1817,  ,,   Poorunder Singh.            +---------+----------+ +------+--------+
1818,  ,,   Chunderkant Singh reinstated          |                   |
      on the throne by the Burmese.       +-------+------+     +------+------+
1821,  ,,   Jogessur Singh placed on the  |Byey Bur Juona|     |Acodh Gohain.|
      throne by the Burmese.              |Gohain.       |     +------+------+
1824-25 ,,  Assam conquered by the        +-------+------+            |
      British troops, and the Burmese             |             +-----+----+
      army expelled the province.         +-------+------+      |Kudumdigla|
1833   ,,   Poorunder Singh made Rajah    |Beignath Singh|      |Gohain.   |
      of Upper Assam, April               +-------+------+      +----+-----+
      12th, 1833, and deposed by the British      |                  |
      Government, Aug. 1835, A.D.         +-------+-------+          +----------------+
                                          |Poorunder Singh|          |                |
                                          +-------+-------+ +--------+-------+ +------+-----+
                                                  |         |Kumuleswur Singh| |Chunder Kant|
                                          +-------+------+  +----------------+ +----+-------+
                                          |Kumeswur Singh|                          |
                                          +--------------+                  +-------+-------+
                                                                            |Ghun Seam Singh|

Rajeswur Singh, and Luckme Singh. The third son, Mohun Burjona
Gohain, being marked with the small-pox, was incapacitated to
reign; and his younger brother, Rajeswur Singh, superseded him. By
the evil machinations of the Bor Borowa, Rajeswur Singh was led to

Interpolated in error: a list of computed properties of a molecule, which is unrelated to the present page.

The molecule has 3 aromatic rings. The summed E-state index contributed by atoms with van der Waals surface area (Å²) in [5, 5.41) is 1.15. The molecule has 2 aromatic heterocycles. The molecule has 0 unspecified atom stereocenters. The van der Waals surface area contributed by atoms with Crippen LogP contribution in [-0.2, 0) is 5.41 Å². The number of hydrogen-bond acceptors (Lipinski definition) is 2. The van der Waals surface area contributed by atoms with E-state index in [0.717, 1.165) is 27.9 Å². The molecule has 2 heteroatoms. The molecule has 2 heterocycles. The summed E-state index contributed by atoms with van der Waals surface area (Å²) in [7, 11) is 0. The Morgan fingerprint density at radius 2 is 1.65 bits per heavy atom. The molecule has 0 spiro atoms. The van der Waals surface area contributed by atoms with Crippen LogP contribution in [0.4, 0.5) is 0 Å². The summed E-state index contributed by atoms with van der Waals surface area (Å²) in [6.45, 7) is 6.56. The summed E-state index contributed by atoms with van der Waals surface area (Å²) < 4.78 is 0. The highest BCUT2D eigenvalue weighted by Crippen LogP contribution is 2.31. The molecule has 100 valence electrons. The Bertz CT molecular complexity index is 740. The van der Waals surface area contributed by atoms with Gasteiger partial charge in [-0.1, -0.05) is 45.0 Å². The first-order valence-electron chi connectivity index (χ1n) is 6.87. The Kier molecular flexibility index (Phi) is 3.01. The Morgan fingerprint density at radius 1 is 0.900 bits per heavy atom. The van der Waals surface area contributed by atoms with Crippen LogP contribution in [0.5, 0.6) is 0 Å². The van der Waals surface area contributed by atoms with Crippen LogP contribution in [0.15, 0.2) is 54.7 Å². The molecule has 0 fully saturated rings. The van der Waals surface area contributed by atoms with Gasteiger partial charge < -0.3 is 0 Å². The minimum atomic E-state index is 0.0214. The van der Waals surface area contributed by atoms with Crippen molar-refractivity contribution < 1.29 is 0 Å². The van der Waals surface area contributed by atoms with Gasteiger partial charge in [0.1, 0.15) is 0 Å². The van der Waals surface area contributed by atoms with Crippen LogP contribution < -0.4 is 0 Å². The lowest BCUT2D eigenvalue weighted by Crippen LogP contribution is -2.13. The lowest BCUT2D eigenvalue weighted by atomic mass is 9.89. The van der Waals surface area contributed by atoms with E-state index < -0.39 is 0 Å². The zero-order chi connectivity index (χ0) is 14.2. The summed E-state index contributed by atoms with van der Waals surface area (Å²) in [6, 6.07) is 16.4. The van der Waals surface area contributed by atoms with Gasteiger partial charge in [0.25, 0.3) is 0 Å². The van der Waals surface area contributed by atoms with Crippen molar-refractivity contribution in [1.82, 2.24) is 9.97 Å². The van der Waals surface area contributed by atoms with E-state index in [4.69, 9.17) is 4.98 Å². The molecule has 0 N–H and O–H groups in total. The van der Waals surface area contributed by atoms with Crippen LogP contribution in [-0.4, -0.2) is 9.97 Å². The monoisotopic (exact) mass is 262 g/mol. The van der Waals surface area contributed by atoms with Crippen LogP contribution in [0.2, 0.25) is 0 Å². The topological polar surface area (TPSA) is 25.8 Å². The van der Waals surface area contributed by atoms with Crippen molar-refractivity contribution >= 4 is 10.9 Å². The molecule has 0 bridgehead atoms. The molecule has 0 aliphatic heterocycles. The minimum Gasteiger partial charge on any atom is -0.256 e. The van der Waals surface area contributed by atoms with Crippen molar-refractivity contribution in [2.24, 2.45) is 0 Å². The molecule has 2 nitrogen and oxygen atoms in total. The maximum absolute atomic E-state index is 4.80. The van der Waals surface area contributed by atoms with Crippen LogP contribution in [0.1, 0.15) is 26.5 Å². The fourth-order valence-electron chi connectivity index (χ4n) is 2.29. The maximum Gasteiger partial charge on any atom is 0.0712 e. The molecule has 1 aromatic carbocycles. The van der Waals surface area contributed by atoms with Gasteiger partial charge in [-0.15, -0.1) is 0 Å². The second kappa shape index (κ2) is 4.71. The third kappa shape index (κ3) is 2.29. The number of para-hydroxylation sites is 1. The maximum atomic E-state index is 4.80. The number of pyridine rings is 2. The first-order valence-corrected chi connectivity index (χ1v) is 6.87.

believe his brother, Mohun Burjona Gohain, was plotting against his
government; and for the effectual suppression of this conspiracy,
his brother was expelled the capital in the most ignominious manner,
his ears having been slit and one of his eyes plucked out. It was,
doubtless, as we have already remarked, from this severity that the
prince Mohun Burjona Gohain, in the succeeding reign of his younger
brother, Luckme Singh, was induced to rebel against his sovereign,
and to join the Muttucks, hoping thereby to avenge his wrongs and
gain the throne; but though temporary success attended the Muttuck
insurrection, the Prince failed in realizing his ambitious projects,
and hastened the extinction of the power of the Ahoom dynasty.

In no part of the world, perhaps, have such sanguinary customs and laws
prevailed as in Assam, under the Ahoom kings. Many of their punishments
were revolting to humanity. Criminals were whipped, put in the pillory,
impaled; their limbs amputated, the nose, ears, and lips mutilated;
the hair was torn out by the roots, eyes were plucked out of the
sockets, and sometimes offenders were ground between wooden rollers,